Antioxidant activity of garlic using conventional extraction and in vitro gastrointestinal digestion

Authors

  • Anjali Bhatt Laboratory of Foods and Nutrition, P G Department of Home Science, Sardar Patel University, Vallabh Vidyanagar 388120, Gujarat, India
  • Vinayak Patel Laboratory of Foods and Nutrition, P G Department of Home Science, Sardar Patel University, Vallabh Vidyanagar 388120, Gujarat, India

Keywords:

ABTS Radical Scavenging Ability , DPPH Radical Scavenging Ability , Ferric Reducing Antioxidant Power , Reducing Power Assay , Total Phenol Content

Abstract

Introduction: Garlic is well known for its health protective abilities. Many studies have also proven garlic as an oxidative stress fighter with unique antioxidant potential. These studies have extracted raw garlic in conventional manner i.e. using organic solvents. Such antioxidant capacities cannot be well implicated for health purposes. Methods: This study deals with measurement of antioxidant capacity of raw as well as cooked garlic extracted by chemical as well as physiological method (in vitro gastrointestinal digestion). The Total antioxidant capacity was measured by methods like DPPH Radical Scavenging Ability, ABTS Radical Scavenging Ability, Ferric Reducing Antioxidant Power and Reducing Power Assay. Total Phenol was also evaluated. Results: Results show a wide difference between the antioxidant capacity of conventional and physiological extracts. The in vitro digested extracts of raw garlic show highest antioxidant capacity of all raw and cooked garlic extracts. Loss of phenolic compounds and antioxidant potential on cooking can also be clearly observed in both chemical and physiological extracts. Conclusion: It can be thus concluded that the physiological method of antioxidant extraction is more applicable and reliable than the conventional chemical extraction methods that do not resemble the biological behavior of antioxidants.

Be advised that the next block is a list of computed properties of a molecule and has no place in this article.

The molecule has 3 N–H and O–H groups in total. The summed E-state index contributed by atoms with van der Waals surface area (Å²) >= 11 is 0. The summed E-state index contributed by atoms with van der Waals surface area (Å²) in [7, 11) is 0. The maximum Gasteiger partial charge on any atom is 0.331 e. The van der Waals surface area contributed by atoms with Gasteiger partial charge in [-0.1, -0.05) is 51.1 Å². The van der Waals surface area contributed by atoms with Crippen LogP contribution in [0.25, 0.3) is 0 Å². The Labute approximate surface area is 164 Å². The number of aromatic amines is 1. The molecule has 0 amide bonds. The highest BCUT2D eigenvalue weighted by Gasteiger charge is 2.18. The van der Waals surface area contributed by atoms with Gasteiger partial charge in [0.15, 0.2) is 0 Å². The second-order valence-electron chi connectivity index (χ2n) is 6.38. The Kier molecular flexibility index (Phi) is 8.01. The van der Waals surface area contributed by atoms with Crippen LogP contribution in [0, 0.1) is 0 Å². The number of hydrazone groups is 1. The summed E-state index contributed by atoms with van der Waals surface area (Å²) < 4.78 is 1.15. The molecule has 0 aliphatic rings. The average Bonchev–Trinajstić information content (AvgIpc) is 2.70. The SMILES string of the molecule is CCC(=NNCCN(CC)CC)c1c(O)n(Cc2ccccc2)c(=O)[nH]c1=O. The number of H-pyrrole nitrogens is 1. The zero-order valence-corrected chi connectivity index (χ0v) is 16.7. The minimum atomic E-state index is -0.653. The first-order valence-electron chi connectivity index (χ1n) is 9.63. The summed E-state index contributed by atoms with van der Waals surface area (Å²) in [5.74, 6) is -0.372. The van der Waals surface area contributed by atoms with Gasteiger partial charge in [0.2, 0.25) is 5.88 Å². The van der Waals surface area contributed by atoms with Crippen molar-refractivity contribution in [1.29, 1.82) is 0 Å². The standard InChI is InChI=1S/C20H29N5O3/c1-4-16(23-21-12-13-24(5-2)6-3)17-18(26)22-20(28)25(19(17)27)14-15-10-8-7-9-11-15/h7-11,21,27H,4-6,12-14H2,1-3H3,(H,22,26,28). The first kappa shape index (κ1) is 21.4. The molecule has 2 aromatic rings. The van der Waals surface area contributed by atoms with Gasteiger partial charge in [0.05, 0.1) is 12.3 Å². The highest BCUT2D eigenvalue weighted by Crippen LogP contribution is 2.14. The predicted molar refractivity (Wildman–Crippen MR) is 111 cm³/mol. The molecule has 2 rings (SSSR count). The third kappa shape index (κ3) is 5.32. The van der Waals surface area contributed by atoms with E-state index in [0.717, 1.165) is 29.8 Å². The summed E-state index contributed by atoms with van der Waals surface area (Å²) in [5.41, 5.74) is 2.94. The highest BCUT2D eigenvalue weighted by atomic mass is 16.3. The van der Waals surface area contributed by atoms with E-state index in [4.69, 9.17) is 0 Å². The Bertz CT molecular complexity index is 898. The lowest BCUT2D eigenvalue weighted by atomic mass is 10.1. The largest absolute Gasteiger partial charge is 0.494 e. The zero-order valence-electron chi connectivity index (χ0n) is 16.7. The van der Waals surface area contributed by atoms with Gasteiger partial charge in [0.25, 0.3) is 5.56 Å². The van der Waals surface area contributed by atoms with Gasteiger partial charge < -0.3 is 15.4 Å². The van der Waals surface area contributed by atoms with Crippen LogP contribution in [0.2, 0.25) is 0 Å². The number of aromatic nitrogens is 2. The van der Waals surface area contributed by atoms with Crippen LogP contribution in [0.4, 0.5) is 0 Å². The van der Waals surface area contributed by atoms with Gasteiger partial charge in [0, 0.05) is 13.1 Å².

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Relationship between Total Phenol Content and Total antioxidant capacity of different garlic extracts. GAE ¼ Gallic Acid Equivalent, TE ¼ Trolox Equivalent.

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Published

2013-03-29

How to Cite

Anjali Bhatt, & Vinayak Patel. (2013). Antioxidant activity of garlic using conventional extraction and in vitro gastrointestinal digestion. Free Radicals and Antioxidants, 3(1), 30–34. Retrieved from https://antiox.org/index.php/fra/article/view/222

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